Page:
Note that The Australian (by way of its Defence Editor Brendan Nicholson) spins the report rather differently. Thus ASIO “warns that as well as Islamist extremism, fuelled in part by wars in Afghanistan and tensions over Palestine, an anti-fascist movement had recently emerged led by self-styled anarchists determined to confront other interest groups.”

grandparents

Last week,  ASIO tabled its Annual Report in Parliament. Inter alia, it included some remarks on “racist and nationalist extremists in Australia” and took note of the recent “emergence of an ‘anti-fascist’ movement, led by self-styled anarchists, which aims to confront those it identifies as fascists, including some of the nationalist and racist extremist groups also of interest to ASIO”.

There has been a persistent but small sub-culture of racist and nationalist extremists in Australia, forming groups, fragmenting, re-forming and often fighting amongst themselves. Over the past year, such extremists have been active in protesting against various Muslim interests. Local racist and nationalist extremists maintain links and draw inspiration from like-minded overseas extremists, and much of their rhetoric and activity is derivative, heavily influenced by developments overseas. At present, their main focus is propaganda and engendering support. However, there is always the possibility of a lone actor or autonomous group inspired by a nationalist or racist extremist ideology engaging in violence as a means of provoking a wider response. A recent development is the emergence of an ‘anti-fascist’ movement, led by self-styled anarchists, which aims to confront those it identifies as fascists, including some of the nationalist and racist extremist groups also of interest to ASIO. Where such confrontations have occurred, the ‘anti-fascists’ have outnumbered the nationalist and racist extremists and police intervention has been required…

A few comments.

There haven’t been many public protests organised by the “small sub-culture of racist and nationalist extremists in Australia” over the course of financial year 2010-11. In fact, just one springs to mind, held in Melbourne on May 15. The rally was organised by the ‘Australian Defence League’ under the leadership of the Englishman Martin Brennan (who was deported from the country in August).

Heil England

The  rally in Melbourne attracted maybe 20 or 30 “racist and nationalist extremists” and several times as many opponents, who after an hour (or two) pushed the ADL off their location at Federation Square. There were no arrests by police whose policing of the rally was reinforced by private security employed by the Square’s owners.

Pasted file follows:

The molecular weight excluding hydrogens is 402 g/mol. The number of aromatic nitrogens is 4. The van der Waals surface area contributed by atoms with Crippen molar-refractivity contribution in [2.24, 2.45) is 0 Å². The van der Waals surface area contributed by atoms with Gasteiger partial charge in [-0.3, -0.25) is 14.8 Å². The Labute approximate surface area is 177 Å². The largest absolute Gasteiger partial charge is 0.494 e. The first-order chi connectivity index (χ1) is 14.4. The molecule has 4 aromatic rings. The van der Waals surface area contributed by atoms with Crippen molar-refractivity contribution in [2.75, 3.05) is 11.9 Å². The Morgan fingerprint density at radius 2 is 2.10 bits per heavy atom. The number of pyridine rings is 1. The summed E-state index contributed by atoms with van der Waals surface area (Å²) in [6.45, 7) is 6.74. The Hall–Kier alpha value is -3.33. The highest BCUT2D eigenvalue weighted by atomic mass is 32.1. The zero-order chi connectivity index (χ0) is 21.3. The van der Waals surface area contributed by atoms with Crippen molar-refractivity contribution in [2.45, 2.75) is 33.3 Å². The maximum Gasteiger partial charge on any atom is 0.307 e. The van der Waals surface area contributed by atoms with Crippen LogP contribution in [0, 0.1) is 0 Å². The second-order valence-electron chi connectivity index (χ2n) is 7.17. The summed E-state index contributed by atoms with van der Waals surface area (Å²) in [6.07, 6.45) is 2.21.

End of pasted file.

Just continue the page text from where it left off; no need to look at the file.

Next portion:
Another anti-Muslim rally was held in Sydney on July 30 (thus technically outside the remit of the report), again organised by the ADL and heavily supplemented by members of the ‘Australian Protectionist Party’ and patriotik yoof belonging to a splinter from the ‘Southern Cross Soldiers’. The rally in Martin Place attracted a slightly larger number of “extremists” (perhaps as many as 40 or even 50), only a handful of opponents, and a relatively large police presence, who ensured that the rally was unmolested by opponents.

More significantly, on January 16 an anti-racist rally was held in the inner-Sydney suburb of Newtown. The rally proceeded to Sergio Redegalli’s notorious mural ( Cydonia The Glass Studio, Station Street) where the few score protesters were heavily outnumbered by police who arrested seven (or possibly eight?) people. A report in Mutiny zine (No.58, February/March 2011) provides the following account:

On January 16th, more than 100 people gathered at the Hub in Newtown to protest against racism in the area. Following several community demonstrations against a mural that says, “say no to burqas” at nearby Station Street, the group decided to go to the mural in opposition to this racist statement. Together residents threw paint and pasted anti-racism posters over the mural, made noise and held banners with the statements, “fascists off our streets” and “racists out of Newtown”.

Police acted to protect the mural. As people attempted to leave the area together significant numbers of … police continued arriving [at] the scene. Heavy-handed tactics were used to violently arrest 8 people, and to intimidate and harass everyone present.

Witness reports attest to a high level of police aggression, with punches, grabbing people by the neck and threatening to break bones. Charges are being pressed against those arrested and court solidarity will be essential.

On August 15, all bar one of multiple charges against six defendants were dropped, while a seventh defendant received one conviction for “malicious damage” and an 18-month bond (see : We fought the law and we kinda won…, Mutiny, No.61, October/November 2011).